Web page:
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Keeping Aquarium Snails
Snails are nearly ubiquitous in freshwater aquaria. Aquarists vary in their attitude towards snails - many see them as a scourge that must be controlled, if not eliminated outright. Bulletin boards are full of questions about how to control snail populations. Snails are easily introduced on plants, rocks or other decorative items like driftwood. Most reproduce quickly and some, like Malaysian Trumpet Snails, quickly grow to the level of infestation. Some snails eat plants, and can damage aquarium plants. Some will eat eggs, even baby fish. And some play a role in the life cycle of fish pathogens.
Many aquarists seem snails in a more positive light. Snails consume algae and can keep glass and rocks clean. Snails consume dead plant parts and uneaten food that might otherwise decompose and foul the water. Trumpet snails burrow through the substrate and bring oxygen into these substrates.
Quite apart from this utilitarian view of snails, some aquarists see them as desirable pets, and may dedicate aquaria to certain species. Popular pets include Olive Nerita snails, Ramshorn snails and Apple snails (also known as Mystery snails).
Olive Nerita snails
Olive Nerita snails are small omnivorous snails which are native to the Gulf of Mexico, the Caribbean and southern Florida. As suggested by their name, they are brown, green or olive-black in colour. They are good at consuming algae and uneaten food, and do well in small aquaria. Their larvae require brackish water - this means that they will not breed in aquaria. This is a plus for many fish keepers, since they fear plagues of snails.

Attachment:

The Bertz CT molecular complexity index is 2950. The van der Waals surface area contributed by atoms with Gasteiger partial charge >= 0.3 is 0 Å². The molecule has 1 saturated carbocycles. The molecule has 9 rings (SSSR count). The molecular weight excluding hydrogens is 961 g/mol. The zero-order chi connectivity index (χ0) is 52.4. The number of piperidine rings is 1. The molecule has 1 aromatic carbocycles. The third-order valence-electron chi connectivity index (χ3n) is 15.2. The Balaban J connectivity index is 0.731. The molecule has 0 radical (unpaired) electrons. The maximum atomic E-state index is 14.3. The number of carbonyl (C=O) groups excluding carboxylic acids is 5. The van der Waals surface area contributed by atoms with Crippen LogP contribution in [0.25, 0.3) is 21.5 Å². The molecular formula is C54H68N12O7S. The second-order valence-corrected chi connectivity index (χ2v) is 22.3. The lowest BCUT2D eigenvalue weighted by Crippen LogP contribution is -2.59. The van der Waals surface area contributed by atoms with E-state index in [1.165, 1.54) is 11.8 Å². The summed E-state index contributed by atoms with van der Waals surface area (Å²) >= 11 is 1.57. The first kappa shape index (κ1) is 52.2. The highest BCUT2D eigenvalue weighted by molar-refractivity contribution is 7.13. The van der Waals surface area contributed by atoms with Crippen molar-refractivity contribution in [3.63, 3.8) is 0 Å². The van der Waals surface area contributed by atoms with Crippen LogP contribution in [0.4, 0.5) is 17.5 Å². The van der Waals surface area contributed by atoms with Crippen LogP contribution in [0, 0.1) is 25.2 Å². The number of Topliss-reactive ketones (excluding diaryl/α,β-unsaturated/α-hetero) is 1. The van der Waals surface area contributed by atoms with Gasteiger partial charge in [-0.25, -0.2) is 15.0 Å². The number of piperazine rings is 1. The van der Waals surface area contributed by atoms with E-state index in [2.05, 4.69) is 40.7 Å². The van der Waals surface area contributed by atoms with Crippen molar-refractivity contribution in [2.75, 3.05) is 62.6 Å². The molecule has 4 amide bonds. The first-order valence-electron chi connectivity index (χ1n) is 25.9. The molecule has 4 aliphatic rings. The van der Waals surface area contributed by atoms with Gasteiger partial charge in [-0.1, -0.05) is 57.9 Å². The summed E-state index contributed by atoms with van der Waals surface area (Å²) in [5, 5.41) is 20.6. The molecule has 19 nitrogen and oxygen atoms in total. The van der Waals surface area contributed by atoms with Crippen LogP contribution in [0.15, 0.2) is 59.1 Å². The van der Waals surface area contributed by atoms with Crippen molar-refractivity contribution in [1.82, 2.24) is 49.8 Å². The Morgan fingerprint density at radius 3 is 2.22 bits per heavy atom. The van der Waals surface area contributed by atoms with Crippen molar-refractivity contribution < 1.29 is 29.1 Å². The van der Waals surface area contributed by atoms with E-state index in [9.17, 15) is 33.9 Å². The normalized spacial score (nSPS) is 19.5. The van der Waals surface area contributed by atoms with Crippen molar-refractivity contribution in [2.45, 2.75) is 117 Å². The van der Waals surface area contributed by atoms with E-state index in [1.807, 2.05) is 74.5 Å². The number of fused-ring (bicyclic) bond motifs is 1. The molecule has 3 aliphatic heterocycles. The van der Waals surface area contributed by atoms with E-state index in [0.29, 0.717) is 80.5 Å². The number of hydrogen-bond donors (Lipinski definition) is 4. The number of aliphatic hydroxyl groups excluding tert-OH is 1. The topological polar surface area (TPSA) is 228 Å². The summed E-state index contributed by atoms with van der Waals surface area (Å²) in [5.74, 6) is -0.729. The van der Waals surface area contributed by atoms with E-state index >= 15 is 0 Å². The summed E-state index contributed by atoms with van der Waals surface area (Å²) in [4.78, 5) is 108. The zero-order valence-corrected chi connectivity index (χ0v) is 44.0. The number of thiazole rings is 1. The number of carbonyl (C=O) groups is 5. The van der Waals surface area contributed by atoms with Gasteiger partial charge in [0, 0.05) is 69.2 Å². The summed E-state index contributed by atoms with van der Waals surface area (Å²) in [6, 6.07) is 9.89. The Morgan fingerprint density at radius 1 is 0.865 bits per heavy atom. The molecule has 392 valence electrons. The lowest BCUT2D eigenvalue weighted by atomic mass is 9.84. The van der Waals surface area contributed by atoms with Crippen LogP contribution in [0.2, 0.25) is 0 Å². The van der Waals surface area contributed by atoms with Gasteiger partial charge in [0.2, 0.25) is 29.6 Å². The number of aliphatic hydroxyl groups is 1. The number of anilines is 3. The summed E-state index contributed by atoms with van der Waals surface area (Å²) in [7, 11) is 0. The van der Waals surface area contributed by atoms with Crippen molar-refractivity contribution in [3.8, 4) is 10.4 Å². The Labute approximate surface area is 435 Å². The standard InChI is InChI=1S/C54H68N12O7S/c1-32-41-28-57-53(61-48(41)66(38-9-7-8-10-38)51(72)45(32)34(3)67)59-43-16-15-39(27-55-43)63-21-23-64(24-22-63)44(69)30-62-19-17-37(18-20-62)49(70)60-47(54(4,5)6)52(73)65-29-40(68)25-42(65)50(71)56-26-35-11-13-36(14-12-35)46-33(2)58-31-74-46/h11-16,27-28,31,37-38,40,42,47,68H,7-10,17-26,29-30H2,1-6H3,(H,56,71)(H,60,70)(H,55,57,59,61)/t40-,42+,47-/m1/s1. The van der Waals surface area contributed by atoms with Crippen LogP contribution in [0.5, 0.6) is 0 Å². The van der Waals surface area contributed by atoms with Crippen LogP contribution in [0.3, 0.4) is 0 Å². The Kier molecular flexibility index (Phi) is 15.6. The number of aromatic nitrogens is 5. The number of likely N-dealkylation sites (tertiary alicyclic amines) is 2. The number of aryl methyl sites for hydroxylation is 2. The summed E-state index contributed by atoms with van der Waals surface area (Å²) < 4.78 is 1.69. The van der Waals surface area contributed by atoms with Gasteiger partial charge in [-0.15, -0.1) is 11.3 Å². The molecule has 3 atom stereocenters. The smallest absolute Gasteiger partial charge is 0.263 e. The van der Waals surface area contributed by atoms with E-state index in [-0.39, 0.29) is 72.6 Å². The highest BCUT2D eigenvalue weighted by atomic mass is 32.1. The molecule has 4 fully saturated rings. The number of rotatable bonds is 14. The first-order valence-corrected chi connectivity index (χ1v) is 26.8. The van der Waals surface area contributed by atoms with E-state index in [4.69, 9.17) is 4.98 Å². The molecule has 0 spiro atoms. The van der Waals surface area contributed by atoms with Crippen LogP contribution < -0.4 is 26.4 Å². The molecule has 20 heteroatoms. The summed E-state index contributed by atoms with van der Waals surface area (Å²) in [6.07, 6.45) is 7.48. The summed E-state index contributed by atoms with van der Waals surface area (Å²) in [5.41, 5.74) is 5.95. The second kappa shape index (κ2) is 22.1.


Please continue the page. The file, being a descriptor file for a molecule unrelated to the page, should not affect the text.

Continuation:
The name ‘Ramshorn snail’ is applied to just about any snail that has a tightly spiral-coiled shell like a ram’s horn. Some Ramshorn snails carry parasitic flukes which can infect fish and humans and should be quarantined for at least 30 days before they are introduced into your tank.
Apple or Mystery snails
Apple or Mystery snails are the largest snails commonly kept in aquaria. They are often offered for sale in pet stores, where brightly coloured or albino varieties are available. Apple snails are large and can tolerate more boisterous or aggressive tank mates. They are not, however, good choices for planted aquaria because they will readily eat live plants. The South American or Channeled Apple snail, Pomacea canaliculata is a serious pest in some parts of the world, including the southern United States and Vietnam.
For this and other reasons, snails should never be released into bodies of water. Excess snails should be killed and disposed of in properly.
Assassin snails (Clea helena) are attractive brown and yellow striped snails that are popular with some aquarists because they are predators that feed on other snails. They are sometimes promoted as a way to control snail populations, but given that it takes a large population of assassin snails to really get a snail population under control, they are at best a management tool.
Get them for their own sake, as attractive pets. If you need to control your snail population, there are other more effective methods.
Controlling snail populations
One of the most common questions people have about aquarium snails is how to control a booming snail population. There are a lot of tools available, including snail traps and snail-eating fish. In the end though, snail management is about managing the amount of food available to the snails. If your snail population is exploding, consider the possibility that you might be overfeeding your fish. Cut back on the amount of food you add to your tank and work on cleaning your gravel. Other tools for controlling snail populations include killing them (many fish are happy to munch on crushed snails) and removing and destroying their egg masses.
In the end, it's about available energy. If there's excess food, your snail population will grow. If there's insufficient food, it won't.
Howe, Jeff. Invert Your Tank. Freshwater and Marine Aquarium, March 2008.